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Councilwoman Wants To Use License Plate Readers In A Really Creepy Way

Photo by Zach Behrens/LAist
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A Los Angeles councilwoman wants to use creepy license plate readers to send warning letters to drivers who haven't even committed a crime.Last Wednesday, the L.A. City Council voted to ask the city attorney's office to weigh in on sending so-called "john letters" to the owners of cars that are spotted on streets known for prostitution. The letters are meant to discourage "johns," or those who solicit sex-workers, who frequent the area, but would also be sent as a warning to drivers who haven't done anything illegal.

"If you aren't soliciting, you have no reason to worry about finding one of these letters in your mailbox," said Councilwoman Nury Martinez, who proposed the idea, in a statement on Wednesday. "But if you are, these letters will discourage you from returning." Martinez, whose district covers much of the Valley, has made fighting prostitution and human trafficking a priority. "Soliciting for sex in our neighborhoods is not OK," she added.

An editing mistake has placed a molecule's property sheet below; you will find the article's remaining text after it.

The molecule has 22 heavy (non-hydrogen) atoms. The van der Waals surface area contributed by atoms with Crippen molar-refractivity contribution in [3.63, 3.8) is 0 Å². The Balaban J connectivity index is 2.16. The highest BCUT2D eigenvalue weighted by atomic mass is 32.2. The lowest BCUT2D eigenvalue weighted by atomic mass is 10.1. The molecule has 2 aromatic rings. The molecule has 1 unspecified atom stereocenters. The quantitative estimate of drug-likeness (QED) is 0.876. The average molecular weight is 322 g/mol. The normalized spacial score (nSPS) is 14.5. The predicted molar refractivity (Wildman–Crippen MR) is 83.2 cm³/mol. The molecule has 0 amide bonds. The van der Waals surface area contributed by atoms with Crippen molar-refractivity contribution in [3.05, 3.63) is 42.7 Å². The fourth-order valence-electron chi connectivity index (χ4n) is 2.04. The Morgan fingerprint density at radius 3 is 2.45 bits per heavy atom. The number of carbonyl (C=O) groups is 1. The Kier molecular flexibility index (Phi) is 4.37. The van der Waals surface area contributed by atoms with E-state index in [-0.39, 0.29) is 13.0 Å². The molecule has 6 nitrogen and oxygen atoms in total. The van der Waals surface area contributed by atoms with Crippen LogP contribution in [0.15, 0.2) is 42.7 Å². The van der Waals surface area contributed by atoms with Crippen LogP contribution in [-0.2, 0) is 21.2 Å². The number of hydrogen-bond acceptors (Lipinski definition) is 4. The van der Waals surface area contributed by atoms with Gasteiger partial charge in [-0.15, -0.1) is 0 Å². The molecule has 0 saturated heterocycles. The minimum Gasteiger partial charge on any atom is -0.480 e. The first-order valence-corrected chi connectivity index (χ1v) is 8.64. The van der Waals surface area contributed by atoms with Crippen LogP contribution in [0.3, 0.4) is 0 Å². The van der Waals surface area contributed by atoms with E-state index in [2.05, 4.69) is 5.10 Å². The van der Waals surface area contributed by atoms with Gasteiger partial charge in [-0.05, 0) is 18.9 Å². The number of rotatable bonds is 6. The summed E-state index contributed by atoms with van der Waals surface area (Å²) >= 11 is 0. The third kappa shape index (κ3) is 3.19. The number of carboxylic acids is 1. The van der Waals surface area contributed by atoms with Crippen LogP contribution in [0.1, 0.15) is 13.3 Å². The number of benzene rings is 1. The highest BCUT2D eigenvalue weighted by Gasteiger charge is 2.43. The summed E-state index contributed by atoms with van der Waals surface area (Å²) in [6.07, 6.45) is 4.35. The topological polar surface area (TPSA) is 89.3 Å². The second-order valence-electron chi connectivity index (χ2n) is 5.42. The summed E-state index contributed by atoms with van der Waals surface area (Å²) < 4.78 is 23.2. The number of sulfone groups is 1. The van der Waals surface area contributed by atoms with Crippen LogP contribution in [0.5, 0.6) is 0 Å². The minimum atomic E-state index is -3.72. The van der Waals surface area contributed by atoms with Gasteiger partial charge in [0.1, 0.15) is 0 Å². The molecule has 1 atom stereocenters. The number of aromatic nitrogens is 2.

As well-intentioned the proposal may be, it has raised a few eyebrows among privacy advocates. "What happens if you have legitimate reason to be in a neighborhood?" asked Dave Maass of the Electronic Frontier Foundation (EFF). According to the L.A. Daily News, the EFF already has an ongoing lawsuit against the LAPD and L.A. County Sheriff's Department over the collection of license place data.

"There isn't 'potential' for abuse here," Nick Selby, a police detective who "generally [supports] the use of license plate readers," writes in Medium. "This is a legislated abuse of technology that is already controversial when it’s used by police for the purpose of seeking stolen vehicles, tracking down fugitives and solving specific crimes." Selby goes on to say that the idea proposed by Martinez is "chilling" and allows law enforcement to "take action against those guilty of nothing other than traveling legally on city streets."

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"John letters" are already used by dozens of cities across the United States and according to the AP, usually written in a manner that is meant to be a warning and does not assume the owner was also the driver caught by the reader.